As an enthusiastic fan of the Detroit Tigers, I entered into this baseball season with high expectations. According to Las Vegas odds-makers, our local team is the favorite to win this year’s World Series, given the talented roster we have in place. As the season has gone on, I have found myself riding a rollercoaster of emotions as the team has had impressive streaks of success, as well as discouraging displays of mediocrity. In a way, this reminds me of the emotions many of us feel as investors as we watch the ebbs and flows of the stock market.
Behavioral finance is a term used to describe the behavioral and psychological reasons why people make irrational financial decisions. Interestingly, many of these behavioral tendencies are similar to those of sports fans.
- Following the Crowd (herding) – As investors and as sports fans we may jump on and off the bandwagon. As investors, we may panic and decide to make dramatic shifts in our asset allocation in reaction to a market downturn or upswing. As sports fans, we may bet our entire fortune on our favorite team when they’re winning or move our allegiance to another team altogether when they’re losing.
- Short-term Focus – With investments, as with sports, we care about what’s happening now, but can lose sight of the long-term goal. It is hard to keep in mind that the 5 game losing streak (or 5% market pull-back) may have little to no impact on the team’s record after 160 games (or achieving the results we need to meet our retirement goals).
- Finding Someone (or Something) to Blame – When things aren’t going well, there is always a scapegoat. When our favorite sports team is doing poorly, we can always find one player or coach that’s to blame. When our investments aren’t performing the way we’d like, we can find an investment vehicle or manager to blame. Know that if you have good line-up and a solid strategy, there is no need to place blame (especially when the investment you blame now may be your best performer next year!)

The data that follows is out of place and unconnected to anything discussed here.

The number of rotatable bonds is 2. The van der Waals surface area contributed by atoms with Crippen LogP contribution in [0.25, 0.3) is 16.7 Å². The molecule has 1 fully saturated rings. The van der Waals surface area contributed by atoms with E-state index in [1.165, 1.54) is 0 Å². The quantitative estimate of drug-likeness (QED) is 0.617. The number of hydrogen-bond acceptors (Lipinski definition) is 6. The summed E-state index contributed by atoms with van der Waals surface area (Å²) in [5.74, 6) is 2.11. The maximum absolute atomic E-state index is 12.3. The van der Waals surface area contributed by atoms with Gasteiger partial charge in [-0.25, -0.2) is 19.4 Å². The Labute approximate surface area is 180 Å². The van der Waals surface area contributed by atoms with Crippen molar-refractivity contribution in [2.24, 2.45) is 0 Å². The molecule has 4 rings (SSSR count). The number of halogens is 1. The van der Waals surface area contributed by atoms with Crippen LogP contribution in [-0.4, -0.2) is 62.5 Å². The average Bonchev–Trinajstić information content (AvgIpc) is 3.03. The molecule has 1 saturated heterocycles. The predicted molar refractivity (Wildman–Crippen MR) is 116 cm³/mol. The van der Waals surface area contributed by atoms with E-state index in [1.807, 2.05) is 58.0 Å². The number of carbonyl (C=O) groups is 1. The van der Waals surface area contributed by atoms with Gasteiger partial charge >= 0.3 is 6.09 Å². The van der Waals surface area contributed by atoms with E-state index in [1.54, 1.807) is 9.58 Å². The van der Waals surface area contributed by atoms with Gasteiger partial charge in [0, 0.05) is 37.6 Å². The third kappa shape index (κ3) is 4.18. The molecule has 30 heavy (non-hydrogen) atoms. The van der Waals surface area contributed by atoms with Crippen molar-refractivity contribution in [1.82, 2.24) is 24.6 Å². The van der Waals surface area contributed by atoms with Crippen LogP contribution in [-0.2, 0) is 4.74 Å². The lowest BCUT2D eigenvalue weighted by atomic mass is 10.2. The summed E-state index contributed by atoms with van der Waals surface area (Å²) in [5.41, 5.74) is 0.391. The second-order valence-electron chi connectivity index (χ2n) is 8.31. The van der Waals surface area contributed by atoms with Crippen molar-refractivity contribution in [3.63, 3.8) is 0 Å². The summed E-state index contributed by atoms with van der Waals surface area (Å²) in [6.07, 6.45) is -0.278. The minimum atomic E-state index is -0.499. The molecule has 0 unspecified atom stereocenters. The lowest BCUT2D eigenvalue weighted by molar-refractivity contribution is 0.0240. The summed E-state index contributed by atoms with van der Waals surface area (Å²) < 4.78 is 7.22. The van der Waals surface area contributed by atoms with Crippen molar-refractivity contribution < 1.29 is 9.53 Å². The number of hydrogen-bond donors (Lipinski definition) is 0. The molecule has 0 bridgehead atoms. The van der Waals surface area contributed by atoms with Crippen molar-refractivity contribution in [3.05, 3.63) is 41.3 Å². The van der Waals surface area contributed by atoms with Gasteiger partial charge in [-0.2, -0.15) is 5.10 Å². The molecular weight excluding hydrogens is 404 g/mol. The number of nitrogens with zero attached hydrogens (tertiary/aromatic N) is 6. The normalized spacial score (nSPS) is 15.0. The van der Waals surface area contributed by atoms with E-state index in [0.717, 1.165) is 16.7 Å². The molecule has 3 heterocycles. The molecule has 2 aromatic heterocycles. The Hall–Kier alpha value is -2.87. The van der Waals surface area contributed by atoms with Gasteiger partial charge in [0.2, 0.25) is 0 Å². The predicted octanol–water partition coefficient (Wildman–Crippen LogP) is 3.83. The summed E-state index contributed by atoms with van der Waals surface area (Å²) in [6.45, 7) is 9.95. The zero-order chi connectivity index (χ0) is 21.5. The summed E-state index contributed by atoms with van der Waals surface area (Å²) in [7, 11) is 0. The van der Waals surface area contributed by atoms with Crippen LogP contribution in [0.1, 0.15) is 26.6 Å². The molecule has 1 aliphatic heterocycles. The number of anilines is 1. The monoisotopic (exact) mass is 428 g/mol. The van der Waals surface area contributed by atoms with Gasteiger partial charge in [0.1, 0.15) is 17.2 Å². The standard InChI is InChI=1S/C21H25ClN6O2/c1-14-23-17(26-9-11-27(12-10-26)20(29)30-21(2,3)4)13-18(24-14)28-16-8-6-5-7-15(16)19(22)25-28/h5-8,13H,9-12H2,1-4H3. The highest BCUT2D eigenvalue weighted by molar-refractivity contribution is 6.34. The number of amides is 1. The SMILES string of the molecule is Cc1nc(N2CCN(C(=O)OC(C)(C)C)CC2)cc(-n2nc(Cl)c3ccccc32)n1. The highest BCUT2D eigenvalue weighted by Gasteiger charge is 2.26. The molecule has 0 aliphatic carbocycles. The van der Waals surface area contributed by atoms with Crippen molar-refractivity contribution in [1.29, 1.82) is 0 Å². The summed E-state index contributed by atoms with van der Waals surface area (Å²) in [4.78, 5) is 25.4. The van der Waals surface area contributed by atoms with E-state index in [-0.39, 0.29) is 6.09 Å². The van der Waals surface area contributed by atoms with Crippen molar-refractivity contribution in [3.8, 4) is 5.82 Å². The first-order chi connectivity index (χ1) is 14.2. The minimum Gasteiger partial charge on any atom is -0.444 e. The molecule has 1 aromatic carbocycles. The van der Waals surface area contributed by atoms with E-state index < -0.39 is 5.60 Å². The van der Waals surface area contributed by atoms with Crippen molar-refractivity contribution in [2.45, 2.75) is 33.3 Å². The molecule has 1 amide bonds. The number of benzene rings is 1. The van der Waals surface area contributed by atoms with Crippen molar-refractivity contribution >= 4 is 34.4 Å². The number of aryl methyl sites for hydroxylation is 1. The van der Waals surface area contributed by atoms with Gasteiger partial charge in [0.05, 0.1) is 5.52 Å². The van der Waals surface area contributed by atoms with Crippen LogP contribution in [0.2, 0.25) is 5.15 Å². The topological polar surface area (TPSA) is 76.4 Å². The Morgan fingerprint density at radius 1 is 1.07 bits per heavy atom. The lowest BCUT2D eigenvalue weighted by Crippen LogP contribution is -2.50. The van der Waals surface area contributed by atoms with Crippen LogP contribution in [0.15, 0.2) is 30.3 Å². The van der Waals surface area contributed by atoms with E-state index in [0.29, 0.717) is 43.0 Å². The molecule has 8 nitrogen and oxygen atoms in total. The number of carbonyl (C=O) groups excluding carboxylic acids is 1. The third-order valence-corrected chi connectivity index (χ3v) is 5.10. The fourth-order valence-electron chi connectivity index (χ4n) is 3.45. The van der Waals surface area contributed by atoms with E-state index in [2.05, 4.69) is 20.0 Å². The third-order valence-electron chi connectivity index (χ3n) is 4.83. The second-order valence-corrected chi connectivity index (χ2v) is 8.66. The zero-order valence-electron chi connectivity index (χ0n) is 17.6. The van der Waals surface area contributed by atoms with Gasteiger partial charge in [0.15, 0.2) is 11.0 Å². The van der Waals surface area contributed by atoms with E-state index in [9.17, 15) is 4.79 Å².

The ability to avoid reacting irrationally is the sign of a long-term investor and of a loyal sports fan. When it comes to investing, your financial planner can be your best coach, helping you to stay in the game, even when the going gets rough!
Sandra Adams, CFP® is a Financial Planner at Center for Financial Planning, Inc. Sandy specializes in Elder Care Financial Planning and is a frequent speaker on related topics. In 2012 and 2013, Sandy was named to the Five Star Wealth Managers list in Detroit Hour magazine. In addition to her frequent contributions to Money Centered, she is regularly quoted in national media publications such as The Wall Street Journal, Research Magazine and Journal of Financial Planning.
Five Star Award is based on advisor being credentialed as an investment advisory representative (IAR), a FINRA registered representative, a CPA or a licensed attorney, including education and professional designations, actively employed in the industry for five years, favorable regulatory and complaint history review, fulfillment of firm review based on internal firm standards, accepting new clients, one- and five-year client retention rates, non-institutional discretionary and/or non-discretionary client assets administered, number of client households served.
Any opinions are those of Center for Financial Planning, Inc., and not necessarily those of RJFS or Raymond James. Investing involves risk and investors may incur a profit or a loss.